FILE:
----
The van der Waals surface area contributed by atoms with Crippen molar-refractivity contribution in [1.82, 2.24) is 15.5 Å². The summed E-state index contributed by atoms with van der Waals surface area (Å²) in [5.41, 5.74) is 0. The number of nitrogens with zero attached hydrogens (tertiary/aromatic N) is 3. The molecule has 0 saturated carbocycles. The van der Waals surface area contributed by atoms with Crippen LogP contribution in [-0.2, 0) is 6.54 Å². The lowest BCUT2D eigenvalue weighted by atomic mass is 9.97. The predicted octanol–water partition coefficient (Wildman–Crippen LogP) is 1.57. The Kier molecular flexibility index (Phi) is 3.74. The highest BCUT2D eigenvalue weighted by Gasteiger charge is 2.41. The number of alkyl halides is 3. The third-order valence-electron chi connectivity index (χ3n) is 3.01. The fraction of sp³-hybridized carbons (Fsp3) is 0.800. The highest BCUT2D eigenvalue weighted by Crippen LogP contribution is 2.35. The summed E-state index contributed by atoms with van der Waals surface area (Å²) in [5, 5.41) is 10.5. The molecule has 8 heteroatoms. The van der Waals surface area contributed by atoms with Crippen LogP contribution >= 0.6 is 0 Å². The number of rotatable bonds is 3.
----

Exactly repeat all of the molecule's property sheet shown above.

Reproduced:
The van der Waals surface area contributed by atoms with Crippen molar-refractivity contribution in [1.82, 2.24) is 15.5 Å². The summed E-state index contributed by atoms with van der Waals surface area (Å²) in [5.41, 5.74) is 0. The number of nitrogens with zero attached hydrogens (tertiary/aromatic N) is 3. The molecule has 0 saturated carbocycles. The van der Waals surface area contributed by atoms with Crippen LogP contribution in [-0.2, 0) is 6.54 Å². The lowest BCUT2D eigenvalue weighted by atomic mass is 9.97. The predicted octanol–water partition coefficient (Wildman–Crippen LogP) is 1.57. The Kier molecular flexibility index (Phi) is 3.74. The highest BCUT2D eigenvalue weighted by Gasteiger charge is 2.41. The number of alkyl halides is 3. The third-order valence-electron chi connectivity index (χ3n) is 3.01. The fraction of sp³-hybridized carbons (Fsp3) is 0.800. The highest BCUT2D eigenvalue weighted by Crippen LogP contribution is 2.35. The summed E-state index contributed by atoms with van der Waals surface area (Å²) in [5, 5.41) is 10.5. The molecule has 8 heteroatoms. The van der Waals surface area contributed by atoms with Crippen LogP contribution >= 0.6 is 0 Å². The number of rotatable bonds is 3.